Evening 

I had finished work this evening at about 16:45 and watched a couple of the African cup of nation’s highlight. I have not been very interested in football, but the disgraceful defeat Ghana suffered yesterday has created some funny comments and entertainments online. One of my mentors even went as far as texting,

‘I think the Ghanian goalkeeper was planted there to orchestrate the defeat. See, his name is Ofori. It’s only people from the Niger Delta in Nigeria that bear that name.’

We had a good laugh. I watched the highlight of the match. Both sides played alright, but Ghana lost to Mozambique. At times, in football as in life, it’s not by skill alone. Chances also play the game of football. And then when your village people are against you, no matter how hard you play, you will lose. That is superstition and conspiracy theory explaining Ghana’s defeat. They have sacked their coach. I still do not understand the over addiction, attachments to and dependence on foreign coaches by African countries. That is one of the reasons I presume an African country may not win the world cup soon.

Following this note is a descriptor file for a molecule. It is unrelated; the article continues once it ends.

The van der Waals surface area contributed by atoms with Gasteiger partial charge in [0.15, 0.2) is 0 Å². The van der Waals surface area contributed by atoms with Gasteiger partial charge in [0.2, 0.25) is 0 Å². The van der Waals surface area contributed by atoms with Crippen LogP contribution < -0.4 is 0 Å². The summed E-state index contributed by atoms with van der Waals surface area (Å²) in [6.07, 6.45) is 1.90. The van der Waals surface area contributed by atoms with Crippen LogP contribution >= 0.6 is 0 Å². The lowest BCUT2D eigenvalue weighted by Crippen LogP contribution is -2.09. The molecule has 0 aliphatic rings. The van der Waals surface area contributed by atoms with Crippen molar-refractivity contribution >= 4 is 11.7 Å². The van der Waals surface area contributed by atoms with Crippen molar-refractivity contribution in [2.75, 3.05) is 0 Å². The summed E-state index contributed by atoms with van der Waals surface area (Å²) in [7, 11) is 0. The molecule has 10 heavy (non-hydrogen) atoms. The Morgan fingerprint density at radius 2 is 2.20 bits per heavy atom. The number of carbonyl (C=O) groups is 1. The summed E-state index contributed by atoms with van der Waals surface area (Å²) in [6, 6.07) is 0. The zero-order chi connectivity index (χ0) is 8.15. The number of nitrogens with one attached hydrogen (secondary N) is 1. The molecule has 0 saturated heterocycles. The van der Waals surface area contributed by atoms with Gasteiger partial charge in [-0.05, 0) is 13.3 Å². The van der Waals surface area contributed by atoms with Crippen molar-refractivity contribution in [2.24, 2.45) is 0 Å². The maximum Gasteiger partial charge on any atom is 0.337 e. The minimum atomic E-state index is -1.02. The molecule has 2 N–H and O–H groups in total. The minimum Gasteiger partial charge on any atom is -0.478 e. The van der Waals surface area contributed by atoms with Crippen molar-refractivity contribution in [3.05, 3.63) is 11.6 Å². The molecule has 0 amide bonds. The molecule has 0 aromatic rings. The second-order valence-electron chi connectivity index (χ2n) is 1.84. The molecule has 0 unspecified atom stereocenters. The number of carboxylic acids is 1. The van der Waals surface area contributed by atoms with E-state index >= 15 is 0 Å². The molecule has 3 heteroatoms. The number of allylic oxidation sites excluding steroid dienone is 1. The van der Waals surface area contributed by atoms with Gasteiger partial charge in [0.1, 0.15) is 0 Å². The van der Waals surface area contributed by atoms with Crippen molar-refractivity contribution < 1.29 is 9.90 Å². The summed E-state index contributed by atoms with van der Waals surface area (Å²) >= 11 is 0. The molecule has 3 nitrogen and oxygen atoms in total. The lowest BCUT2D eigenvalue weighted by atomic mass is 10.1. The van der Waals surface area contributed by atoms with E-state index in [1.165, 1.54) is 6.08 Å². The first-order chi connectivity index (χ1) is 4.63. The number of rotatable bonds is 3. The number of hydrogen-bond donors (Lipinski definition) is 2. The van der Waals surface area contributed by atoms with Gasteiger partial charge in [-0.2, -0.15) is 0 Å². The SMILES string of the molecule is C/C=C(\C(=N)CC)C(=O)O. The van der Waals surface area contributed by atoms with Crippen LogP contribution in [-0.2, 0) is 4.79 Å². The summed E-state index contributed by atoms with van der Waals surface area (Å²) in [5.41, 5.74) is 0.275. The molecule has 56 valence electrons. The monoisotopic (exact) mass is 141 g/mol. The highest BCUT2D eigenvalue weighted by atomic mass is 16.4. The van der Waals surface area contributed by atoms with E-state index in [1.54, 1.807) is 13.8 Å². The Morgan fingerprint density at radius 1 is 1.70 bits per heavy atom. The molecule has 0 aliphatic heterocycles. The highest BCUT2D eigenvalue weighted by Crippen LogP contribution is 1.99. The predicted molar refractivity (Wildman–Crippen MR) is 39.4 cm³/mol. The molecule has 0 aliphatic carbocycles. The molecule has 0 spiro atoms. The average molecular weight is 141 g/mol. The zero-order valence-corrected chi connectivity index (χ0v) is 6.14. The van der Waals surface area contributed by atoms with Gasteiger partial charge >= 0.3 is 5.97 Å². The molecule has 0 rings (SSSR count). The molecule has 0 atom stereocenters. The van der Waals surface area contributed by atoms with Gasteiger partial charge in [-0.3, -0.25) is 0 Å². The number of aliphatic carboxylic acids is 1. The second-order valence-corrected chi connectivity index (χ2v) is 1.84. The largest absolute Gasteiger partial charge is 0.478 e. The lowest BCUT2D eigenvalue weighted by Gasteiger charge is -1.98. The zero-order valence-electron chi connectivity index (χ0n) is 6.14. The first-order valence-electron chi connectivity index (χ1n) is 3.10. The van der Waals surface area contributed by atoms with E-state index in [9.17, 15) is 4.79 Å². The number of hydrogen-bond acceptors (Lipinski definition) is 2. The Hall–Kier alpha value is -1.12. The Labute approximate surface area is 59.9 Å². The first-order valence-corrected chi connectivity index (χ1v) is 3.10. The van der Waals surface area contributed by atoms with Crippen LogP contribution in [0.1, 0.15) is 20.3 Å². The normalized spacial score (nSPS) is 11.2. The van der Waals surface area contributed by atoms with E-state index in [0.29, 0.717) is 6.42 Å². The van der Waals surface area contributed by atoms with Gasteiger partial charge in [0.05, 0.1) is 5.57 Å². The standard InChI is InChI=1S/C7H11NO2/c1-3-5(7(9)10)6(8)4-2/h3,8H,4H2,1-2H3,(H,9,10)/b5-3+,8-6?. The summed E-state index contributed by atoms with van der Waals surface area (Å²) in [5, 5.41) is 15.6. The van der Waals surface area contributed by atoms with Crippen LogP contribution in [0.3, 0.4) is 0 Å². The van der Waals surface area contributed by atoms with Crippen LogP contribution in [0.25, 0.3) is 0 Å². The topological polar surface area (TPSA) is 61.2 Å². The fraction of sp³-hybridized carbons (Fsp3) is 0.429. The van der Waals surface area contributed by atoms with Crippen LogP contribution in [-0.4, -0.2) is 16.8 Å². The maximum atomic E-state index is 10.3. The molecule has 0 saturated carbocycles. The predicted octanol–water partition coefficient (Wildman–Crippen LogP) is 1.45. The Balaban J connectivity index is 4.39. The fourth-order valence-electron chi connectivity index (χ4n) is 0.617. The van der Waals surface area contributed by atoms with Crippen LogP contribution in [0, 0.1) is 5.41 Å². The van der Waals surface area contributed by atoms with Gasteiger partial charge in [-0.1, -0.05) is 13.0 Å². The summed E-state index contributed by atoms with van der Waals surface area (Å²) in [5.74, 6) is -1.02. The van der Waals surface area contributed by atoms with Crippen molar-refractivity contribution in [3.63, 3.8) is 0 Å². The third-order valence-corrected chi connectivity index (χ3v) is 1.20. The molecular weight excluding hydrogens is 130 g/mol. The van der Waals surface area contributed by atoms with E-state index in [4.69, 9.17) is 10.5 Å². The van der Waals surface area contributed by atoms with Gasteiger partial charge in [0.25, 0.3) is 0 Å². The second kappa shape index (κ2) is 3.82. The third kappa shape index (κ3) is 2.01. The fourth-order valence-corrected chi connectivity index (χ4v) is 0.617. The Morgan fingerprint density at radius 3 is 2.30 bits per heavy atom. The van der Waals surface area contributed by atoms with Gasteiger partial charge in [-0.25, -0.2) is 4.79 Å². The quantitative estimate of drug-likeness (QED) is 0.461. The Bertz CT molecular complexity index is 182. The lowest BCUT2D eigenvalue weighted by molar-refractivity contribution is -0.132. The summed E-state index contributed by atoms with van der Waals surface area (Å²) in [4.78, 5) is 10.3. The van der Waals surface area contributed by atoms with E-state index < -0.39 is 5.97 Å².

I walked to T.K Max at 18:00 in Kensington High Street and bought myself a nice pair of Polo slip-on casual leather swede shoe and one cartoon of tea. I walked to H & M, looked at an ash pant and walked to M & S food court, which is a floor below the ground, where I bought a second carton of tea and four cross buns. I ate the buns while I waited for my train at the Kensington High Street station all the while thinking that I did not know if I had to cook or bake them before eating. I still do not know how to eat many English food.

The train I met on the platform was packed. Its doors were closing while I arrived. That was the end of the peak period. I waited for the next train for 10 minutes while eating my cross buns. It arrived and departed at 19:30. It was not half full. I don’t like the inconveniences of the peak hours. We rode without incident or anything out of the ordinary until Victoria station while I ate the remaining buns. The only things that stirred my mind was a tiny piece of tissue paper sleeping where it does not belong and a woman looking man that was born like that or in his early transitioning stage. She lacks the grace, flexibility and suppleness that belong to genuine and real women. London trains are quite clean, and they carry people of different identities, orientation, and ideologies.